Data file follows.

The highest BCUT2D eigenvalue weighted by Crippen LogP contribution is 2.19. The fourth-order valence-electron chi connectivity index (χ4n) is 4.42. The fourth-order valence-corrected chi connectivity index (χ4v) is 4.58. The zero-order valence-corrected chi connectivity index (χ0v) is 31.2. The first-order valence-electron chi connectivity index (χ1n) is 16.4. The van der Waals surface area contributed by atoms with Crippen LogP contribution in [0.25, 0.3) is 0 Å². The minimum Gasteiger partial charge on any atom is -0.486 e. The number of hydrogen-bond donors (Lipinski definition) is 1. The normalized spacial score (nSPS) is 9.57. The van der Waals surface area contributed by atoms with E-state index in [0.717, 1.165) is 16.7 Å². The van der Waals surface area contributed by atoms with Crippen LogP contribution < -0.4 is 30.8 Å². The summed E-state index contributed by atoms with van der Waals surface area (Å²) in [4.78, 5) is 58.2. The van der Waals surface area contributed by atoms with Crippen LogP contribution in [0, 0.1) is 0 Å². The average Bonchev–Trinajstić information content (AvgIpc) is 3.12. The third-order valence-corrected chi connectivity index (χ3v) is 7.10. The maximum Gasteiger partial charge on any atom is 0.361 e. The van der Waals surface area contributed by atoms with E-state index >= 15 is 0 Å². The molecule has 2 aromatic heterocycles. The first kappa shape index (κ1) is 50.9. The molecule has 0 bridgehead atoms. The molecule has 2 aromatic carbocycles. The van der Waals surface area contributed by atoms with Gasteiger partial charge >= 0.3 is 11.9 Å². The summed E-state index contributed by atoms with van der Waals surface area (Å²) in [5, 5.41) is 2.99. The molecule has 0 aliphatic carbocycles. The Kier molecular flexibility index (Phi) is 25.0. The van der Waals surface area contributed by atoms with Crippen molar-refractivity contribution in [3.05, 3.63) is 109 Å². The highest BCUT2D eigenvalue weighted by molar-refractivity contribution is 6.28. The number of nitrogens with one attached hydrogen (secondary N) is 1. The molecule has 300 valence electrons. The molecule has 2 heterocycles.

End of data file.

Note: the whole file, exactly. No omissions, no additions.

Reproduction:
The highest BCUT2D eigenvalue weighted by Crippen LogP contribution is 2.19. The fourth-order valence-electron chi connectivity index (χ4n) is 4.42. The fourth-order valence-corrected chi connectivity index (χ4v) is 4.58. The zero-order valence-corrected chi connectivity index (χ0v) is 31.2. The first-order valence-electron chi connectivity index (χ1n) is 16.4. The van der Waals surface area contributed by atoms with Crippen LogP contribution in [0.25, 0.3) is 0 Å². The minimum Gasteiger partial charge on any atom is -0.486 e. The number of hydrogen-bond donors (Lipinski definition) is 1. The normalized spacial score (nSPS) is 9.57. The van der Waals surface area contributed by atoms with E-state index in [0.717, 1.165) is 16.7 Å². The van der Waals surface area contributed by atoms with Crippen LogP contribution < -0.4 is 30.8 Å². The summed E-state index contributed by atoms with van der Waals surface area (Å²) in [4.78, 5) is 58.2. The van der Waals surface area contributed by atoms with Crippen LogP contribution in [0, 0.1) is 0 Å². The average Bonchev–Trinajstić information content (AvgIpc) is 3.12. The third-order valence-corrected chi connectivity index (χ3v) is 7.10. The maximum Gasteiger partial charge on any atom is 0.361 e. The van der Waals surface area contributed by atoms with E-state index >= 15 is 0 Å². The molecule has 2 aromatic heterocycles. The first kappa shape index (κ1) is 50.9. The molecule has 0 bridgehead atoms. The molecule has 2 aromatic carbocycles. The van der Waals surface area contributed by atoms with Gasteiger partial charge >= 0.3 is 11.9 Å². The summed E-state index contributed by atoms with van der Waals surface area (Å²) in [5, 5.41) is 2.99. The molecule has 0 aliphatic carbocycles. The Kier molecular flexibility index (Phi) is 25.0. The van der Waals surface area contributed by atoms with Crippen molar-refractivity contribution in [3.05, 3.63) is 109 Å². The highest BCUT2D eigenvalue weighted by molar-refractivity contribution is 6.28. The number of nitrogens with one attached hydrogen (secondary N) is 1. The molecule has 300 valence electrons. The molecule has 2 heterocycles.